By Ann Reed, University of North Dakota
You know that notion about never seeing tourist sites in your town until an out-of-town guest visits and asks, “What is there to do around here?” Part of my reason for attending the RWSA conference was structurally analogous to that. Several individuals at the University of North Dakota had been doing research on the oil boom in the western part of our state, but many of us had not gotten around to formally sharing with one another what we had been doing. When Cindy Prescott invited me to the conference, I thought, “Okay, here’s my chance to learn more about the details of their work.”
So, that’s precisely what I did—learn about the historical framing of sex work in North Dakota boom contexts and gendered violence and structural inequalities in the Bakken oil patch. I was happy to chair a panel with contributions by Nikki Berg Burin, Liz Legerski, and Kristi Rendahl. Also, I was fortunate to share a panel with Leslie Waggener, who presented on Wyoming communities affected by oil and gas development. I appreciated her case studies grounded in oral history that seemed to parallel some of the same patterns in extraction zones in Wyoming that I found in North Dakota.
In addition, I became more acquainted with the work of rural sociologists and historians who have contributed to our understanding of making women’s everyday lives more visible. I really appreciated hearing the perspectives of senior scholars, Cornelia Flora, Joan Jensen, and Carolyn Sachs at the round table on “Connecting Rural Women’s History to Global Development.” It was great to hear about their case studies, for example with women in Guatemala and Honduras, the Pennsylvania women’s agricultural network, or with reviewing Densmore’s work on ethnobotany with the Ojibwe. I was impressed by their ability to move beyond the particular to suggest some of the structural similarities that exist between the local, the national, and the global with respect to issues like food security, women’s agriculture, and gendered divisions of labor.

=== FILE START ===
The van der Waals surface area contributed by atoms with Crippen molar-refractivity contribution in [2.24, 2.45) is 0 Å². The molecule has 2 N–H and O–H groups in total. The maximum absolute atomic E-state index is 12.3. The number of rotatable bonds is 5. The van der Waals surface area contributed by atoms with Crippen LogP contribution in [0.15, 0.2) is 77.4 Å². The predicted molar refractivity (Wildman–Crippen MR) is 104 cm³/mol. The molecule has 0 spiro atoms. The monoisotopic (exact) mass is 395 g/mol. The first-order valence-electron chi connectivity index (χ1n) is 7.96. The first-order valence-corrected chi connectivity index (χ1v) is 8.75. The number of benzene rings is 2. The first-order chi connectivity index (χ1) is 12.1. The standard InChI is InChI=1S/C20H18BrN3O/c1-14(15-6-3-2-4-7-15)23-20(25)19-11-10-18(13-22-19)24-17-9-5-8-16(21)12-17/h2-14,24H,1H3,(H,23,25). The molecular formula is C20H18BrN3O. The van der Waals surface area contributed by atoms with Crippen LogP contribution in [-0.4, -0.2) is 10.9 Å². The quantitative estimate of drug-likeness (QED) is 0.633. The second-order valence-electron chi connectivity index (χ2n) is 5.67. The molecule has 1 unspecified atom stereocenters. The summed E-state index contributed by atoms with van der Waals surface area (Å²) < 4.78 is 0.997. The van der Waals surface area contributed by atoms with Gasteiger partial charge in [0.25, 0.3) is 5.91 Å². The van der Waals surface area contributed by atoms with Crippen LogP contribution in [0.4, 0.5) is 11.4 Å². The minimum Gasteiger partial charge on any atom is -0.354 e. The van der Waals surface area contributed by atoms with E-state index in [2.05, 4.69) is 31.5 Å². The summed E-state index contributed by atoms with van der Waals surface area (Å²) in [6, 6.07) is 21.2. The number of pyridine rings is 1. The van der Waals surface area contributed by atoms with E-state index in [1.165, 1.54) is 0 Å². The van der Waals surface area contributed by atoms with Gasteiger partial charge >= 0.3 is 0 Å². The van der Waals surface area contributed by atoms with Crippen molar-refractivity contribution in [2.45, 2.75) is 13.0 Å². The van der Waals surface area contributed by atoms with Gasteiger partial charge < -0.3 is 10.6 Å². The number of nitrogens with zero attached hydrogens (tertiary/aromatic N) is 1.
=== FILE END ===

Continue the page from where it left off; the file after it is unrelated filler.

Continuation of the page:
What I believe set this conference apart from those that I usually attend was that (1) it was dominated by women; and (2) it was an interesting mix of academics and activists. These traits were both novel and a welcome reprieve from the usual academic conferences I frequent (anthropology and heritage/tourism).
I loved hearing about the FarmHer Project and appreciated learning about the stories behind each of Marji Guyler-Alaniz’s photographs. I was the lucky winner of one of her photos from the silent auction, and selected the one featuring the smiling woman and the goat! I also really enjoyed Huma Mustafa Beg’s film, Facing Veils and Walls, about 4 women running for elections (2013) in Pakistan for the first time. I was in awe of these individuals’ courage to take a stand in spite of adversity and move forward; it was truly inspiring to think about all of the challenges Ms. Beg herself must have had to deal with in Pakistan in order to realize her vision of sharing these women’s stories. Finally, I thought it was really great to hear about local advocacy efforts for rural women in Texas. It was fabulous to hear Kate Shaw’s presentation on local resources for victims of domestic violence in the San Marcos area and to hear Ana DeFrates’ presentation on the barriers that rural Latina women face in maintaining reproductive rights.
In my opinion, future conferences should try to include local activism efforts in the schedule. Also, if future RWSA organizers can figure out a way to integrate the scholarly papers and the activist presentations more, that would be an innovative way to bridge the gap between academics and practitioners. Regardless of the future format of the conference, I benefitted from the conference and was glad to have been invited. Thanks to everyone that made it a success!
What are your favorite memories from the 2015 RWSA conference? What would you like to see at future conferences? We invite you to comment on this post, or to compose your own post and send it to us at <firstname.lastname@example.org>.